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Thursday, August 10, 2017

Jacques Ibert - Ballet Music (Jacques Mercier)


Composer: Jacques Ibert
  • (01-04) Le Chevalier errant, version symphonique de concert
  • (05-22) Les Amours de Jupiter, ballet

Orchestre National de Lorraine
Jacques Mercier, conductor

Date: 2015
Label: Timpani



This is without a doubt a “must have” if you care about great 20th century ballet music–in other words, the kind that you can listen to just for itself. Le Chevalier errant was composed in 1935 for the inimitable Ida Rubinstein (of Boléro fame). It’s based on the Don Quixote story, but Ibert tends to avoid obvious “Spanishisms” until after the entry of the guitar in the third part, where the music’s general gorgeousness rises to a truly impressive peak of lyrical memorability. Originally scored for speaker and chorus (Rubinstein was quite into multi-media productions), Ibert later arranged the piece for large orchestra minus the vocal bits, and it is this four-movement suite lasting about half an hour that we have here, splendidly played and recorded.

Les Amours de Jupiter followed in 1945, and here we get the work complete. The title says it all as regards the plot. Unlike the more long-breathed Chevalier errant, this piece consists of a series of short numbers, mostly lasting only a couple of minutes. Ibert joins them together to create larger structures, however, and the general feel of the work comes close to the ballets of Constant Lambert–think Tiresias or Pomona–only the inspiration is more lyrical. As with its companion piece, the music is unfailingly engaging and often quite beautiful. Its neglect is simply unaccountable, and the performance here is just as fine. The sonics, too, are excellent.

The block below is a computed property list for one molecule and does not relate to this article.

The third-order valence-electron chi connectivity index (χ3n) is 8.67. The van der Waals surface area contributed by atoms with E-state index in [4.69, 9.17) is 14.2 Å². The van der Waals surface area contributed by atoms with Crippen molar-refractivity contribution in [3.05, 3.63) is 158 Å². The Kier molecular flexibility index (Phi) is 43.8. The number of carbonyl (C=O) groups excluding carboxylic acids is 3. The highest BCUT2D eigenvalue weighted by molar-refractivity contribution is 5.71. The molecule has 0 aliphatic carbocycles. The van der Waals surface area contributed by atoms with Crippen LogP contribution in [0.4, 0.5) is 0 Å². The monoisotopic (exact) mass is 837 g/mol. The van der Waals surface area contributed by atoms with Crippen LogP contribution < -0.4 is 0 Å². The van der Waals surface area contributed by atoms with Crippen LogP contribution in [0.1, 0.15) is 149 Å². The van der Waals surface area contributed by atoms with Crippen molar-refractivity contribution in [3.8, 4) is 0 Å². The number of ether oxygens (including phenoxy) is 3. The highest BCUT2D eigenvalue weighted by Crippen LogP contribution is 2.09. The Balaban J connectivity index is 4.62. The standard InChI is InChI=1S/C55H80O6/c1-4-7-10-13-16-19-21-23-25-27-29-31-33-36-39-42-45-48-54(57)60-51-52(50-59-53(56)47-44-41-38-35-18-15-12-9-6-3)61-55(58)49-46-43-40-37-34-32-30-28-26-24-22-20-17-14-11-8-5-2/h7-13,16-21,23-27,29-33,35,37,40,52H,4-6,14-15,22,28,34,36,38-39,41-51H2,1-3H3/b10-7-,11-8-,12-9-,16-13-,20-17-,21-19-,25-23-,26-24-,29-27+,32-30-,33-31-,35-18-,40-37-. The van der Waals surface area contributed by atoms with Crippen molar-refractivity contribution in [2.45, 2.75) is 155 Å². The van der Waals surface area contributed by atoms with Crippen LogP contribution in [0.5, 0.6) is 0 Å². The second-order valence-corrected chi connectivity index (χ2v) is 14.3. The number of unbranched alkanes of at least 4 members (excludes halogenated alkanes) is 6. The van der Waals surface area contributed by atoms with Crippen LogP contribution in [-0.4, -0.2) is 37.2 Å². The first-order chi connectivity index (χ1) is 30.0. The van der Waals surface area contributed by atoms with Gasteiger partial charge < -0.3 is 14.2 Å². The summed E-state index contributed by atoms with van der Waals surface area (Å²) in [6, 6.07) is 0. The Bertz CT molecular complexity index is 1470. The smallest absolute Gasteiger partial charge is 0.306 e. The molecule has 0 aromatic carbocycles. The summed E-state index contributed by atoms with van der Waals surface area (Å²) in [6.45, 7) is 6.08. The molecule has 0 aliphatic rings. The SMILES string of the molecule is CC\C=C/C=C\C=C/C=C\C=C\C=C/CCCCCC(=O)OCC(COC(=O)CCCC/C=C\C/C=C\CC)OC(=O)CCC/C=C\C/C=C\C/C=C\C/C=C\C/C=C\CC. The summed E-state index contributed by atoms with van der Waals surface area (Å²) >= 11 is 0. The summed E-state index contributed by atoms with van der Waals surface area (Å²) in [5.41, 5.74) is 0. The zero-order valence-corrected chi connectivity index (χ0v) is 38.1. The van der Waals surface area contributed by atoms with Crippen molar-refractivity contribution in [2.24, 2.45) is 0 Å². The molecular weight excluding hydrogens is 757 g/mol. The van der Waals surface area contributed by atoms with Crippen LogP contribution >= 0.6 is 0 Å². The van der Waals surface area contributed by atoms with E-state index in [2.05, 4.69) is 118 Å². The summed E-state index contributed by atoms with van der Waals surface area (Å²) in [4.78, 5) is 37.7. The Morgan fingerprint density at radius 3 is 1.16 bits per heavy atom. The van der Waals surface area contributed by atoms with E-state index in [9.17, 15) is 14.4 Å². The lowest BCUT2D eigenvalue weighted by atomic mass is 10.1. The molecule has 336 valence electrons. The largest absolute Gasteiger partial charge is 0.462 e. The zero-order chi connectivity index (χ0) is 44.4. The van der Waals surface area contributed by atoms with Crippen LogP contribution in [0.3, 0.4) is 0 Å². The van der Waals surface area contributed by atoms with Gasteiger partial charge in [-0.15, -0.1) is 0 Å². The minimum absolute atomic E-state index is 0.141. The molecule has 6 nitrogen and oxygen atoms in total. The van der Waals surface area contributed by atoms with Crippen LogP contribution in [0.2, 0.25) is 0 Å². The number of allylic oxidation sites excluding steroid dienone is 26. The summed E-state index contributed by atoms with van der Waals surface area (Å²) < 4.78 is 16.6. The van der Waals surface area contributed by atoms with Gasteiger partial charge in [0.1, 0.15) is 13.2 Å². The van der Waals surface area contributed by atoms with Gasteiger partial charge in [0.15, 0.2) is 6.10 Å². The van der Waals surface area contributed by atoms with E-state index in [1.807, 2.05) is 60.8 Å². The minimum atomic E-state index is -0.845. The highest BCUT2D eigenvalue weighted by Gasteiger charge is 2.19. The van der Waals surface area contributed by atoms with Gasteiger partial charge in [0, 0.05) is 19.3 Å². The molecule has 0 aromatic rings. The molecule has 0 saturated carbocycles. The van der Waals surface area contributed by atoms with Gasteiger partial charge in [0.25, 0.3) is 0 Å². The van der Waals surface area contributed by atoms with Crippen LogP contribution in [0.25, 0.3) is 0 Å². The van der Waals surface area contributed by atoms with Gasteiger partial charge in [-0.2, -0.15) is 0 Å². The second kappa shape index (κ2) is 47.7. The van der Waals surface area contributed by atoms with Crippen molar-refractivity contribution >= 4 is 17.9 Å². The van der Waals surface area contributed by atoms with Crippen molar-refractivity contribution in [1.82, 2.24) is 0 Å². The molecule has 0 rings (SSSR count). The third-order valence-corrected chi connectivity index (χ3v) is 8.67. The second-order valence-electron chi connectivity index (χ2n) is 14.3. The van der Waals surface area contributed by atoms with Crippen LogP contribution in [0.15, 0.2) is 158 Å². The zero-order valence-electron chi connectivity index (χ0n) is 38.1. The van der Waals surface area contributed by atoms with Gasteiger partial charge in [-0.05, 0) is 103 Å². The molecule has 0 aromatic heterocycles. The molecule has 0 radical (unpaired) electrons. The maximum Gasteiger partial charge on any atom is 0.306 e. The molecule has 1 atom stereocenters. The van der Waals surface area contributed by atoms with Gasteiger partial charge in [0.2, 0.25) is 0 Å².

Ibert is a difficult composer to pigeonhole. His reputation rests largely on the neoclassical Flute Concerto, and on the madcap Divertissement. Even the colorful Escales (Ports of Call) seems to have fallen out of favor. Yet, as these discs reveal, there’s much more than this to his output, and it’s well worth getting to know. You’re going to love this release.

-- David Hurwitz, ClassicsToday

More reviews:


Jacques Ibert (15 August 1890 – 5 February 1962) was a French composer. He studied at the Paris Conservatoire and won its top prize, the Prix de Rome at his first attempt, despite studies interrupted by his service in World War I. Ibert pursued a successful composing career, writing seven operas, five ballets, incidental music for plays and films, songs, choral works, and chamber music. He is probably best remembered for his orchestral works. Ibert did not attach himself to any of the prevalent genres of music of his time, and has been described as an eclectic.


Jacques Mercier (born in Metz in 1945) is a French conductor. He studied at the Conservatoire de Paris and won first prize in 1972. Between 1982 and 2002, Mercier was artistic director and permanent conductor of the Orchestre National d’Île-de-France. He has also served as Resident Conductor of the Turku Philharmonic in Finland for seven years. he was appointed permanent conductor and musical director of the Orchestre National de Lorraine in 2002. He also appears in the films "L'effrontée" (1985) and "La femme de ma vie" (1986).


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